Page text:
Ziggy: “Actually Jason, from what I’m told that’s not true. From what I hear, if a book doesn’t sell enough to cover the cost of printing and the Image franchise fee, the creators owe Image the difference.”

If the orders wouldn’t cover the cost of printing, the book wouldn’t get printed, and there have been more than a few books in the past that Image has solicited and then never released due to low initial orders. As to the Image franchise fee, quoth Erik Larsen, from 2005 when he was publisher: “Image DOES take a fee–but it’s off the back end–it’s not as though creators ever cut us a check. Our fee is collected and the rest goes to the creators. We couldn’t stay in business if no money at all was coming in, y’know…”

i don’t want to turn this into a thing. But again your example, with phrases like “Our fee is collected and the rest goes to the creators” implies that the book earns enough for there to be a “rest” to go to the creator.

If you want to tell me that Image will cancel production on any book that doesn’t get initial orders enough to cover both the printing AND the franchise fee, I’ll say fair enough. That sounds reasonable to me and is a likely policy. I’ve just never specifically heard that to be the policy, nor otherwise have you shown anything that says Image would be willing to eat the fee in part or in whole if the book didn’t earn enough to cover it entirely.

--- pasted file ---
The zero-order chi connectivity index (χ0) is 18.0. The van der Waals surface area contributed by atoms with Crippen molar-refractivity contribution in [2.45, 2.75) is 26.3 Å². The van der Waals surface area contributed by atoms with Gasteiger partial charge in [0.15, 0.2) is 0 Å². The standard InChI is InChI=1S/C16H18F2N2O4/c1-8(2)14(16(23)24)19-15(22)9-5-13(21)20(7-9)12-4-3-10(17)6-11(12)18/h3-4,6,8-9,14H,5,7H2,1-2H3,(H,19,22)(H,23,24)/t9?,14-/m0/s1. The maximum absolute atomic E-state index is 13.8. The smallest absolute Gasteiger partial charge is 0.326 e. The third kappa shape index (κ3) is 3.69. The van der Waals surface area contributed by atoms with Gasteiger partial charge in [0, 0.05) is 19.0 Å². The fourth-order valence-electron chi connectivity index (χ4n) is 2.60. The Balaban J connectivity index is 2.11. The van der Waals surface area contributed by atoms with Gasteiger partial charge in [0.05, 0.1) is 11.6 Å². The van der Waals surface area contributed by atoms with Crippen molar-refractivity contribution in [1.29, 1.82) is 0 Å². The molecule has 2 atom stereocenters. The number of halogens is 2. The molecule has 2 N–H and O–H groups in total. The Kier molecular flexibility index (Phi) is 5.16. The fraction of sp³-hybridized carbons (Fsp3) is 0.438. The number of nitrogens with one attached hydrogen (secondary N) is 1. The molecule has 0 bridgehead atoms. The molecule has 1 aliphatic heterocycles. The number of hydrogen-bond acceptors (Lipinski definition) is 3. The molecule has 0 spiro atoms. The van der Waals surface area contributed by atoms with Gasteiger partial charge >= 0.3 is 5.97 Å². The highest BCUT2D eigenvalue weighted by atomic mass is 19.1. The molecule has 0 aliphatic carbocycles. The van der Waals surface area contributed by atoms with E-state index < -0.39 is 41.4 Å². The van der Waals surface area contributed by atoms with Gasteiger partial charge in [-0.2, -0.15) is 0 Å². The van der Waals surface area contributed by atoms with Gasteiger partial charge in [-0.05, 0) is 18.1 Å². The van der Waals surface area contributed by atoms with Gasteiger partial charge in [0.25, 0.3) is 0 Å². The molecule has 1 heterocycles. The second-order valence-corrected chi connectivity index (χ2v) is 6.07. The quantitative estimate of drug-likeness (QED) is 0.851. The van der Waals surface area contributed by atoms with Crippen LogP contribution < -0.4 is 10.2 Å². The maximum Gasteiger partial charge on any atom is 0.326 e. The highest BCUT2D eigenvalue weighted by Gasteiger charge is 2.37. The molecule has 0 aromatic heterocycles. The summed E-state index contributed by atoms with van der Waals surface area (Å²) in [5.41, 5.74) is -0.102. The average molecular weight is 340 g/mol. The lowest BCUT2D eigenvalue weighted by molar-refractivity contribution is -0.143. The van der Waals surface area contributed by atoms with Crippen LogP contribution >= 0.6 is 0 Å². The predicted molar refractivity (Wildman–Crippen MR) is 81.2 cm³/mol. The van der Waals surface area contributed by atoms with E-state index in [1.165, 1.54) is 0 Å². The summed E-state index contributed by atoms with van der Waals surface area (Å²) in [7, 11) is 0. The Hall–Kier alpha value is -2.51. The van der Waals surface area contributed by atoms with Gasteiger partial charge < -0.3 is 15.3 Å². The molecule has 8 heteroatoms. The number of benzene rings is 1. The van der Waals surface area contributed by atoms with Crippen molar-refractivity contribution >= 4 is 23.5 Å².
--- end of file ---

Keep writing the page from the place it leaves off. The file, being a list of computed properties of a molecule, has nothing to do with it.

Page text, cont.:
I understand it. They’re trying to add value to their product. One single print run of a fintite number of issues means that if you want the series in original issues, that you should get them in your pull box. This solidifies the orders for the first print run and avoids retailers sitting on lots of overstock. Other readers can always buy the tpb or digital format if they want to read the story. I don’t think the message was snarky at all, more of informing the fan base of the changes taking place.

Don’t worry, I’m not trying to turn it into a thing either, just trying to correct misconceptions. I’m a big fan of Image and was an Image/Savage Dragon forum regular for years and years (and years and years and years…), so I’ve read a lot of posts on the subject from the people who would know. If you go here…

http://www.brantfowler.com/ImageComics/larsensubmissionanswers.html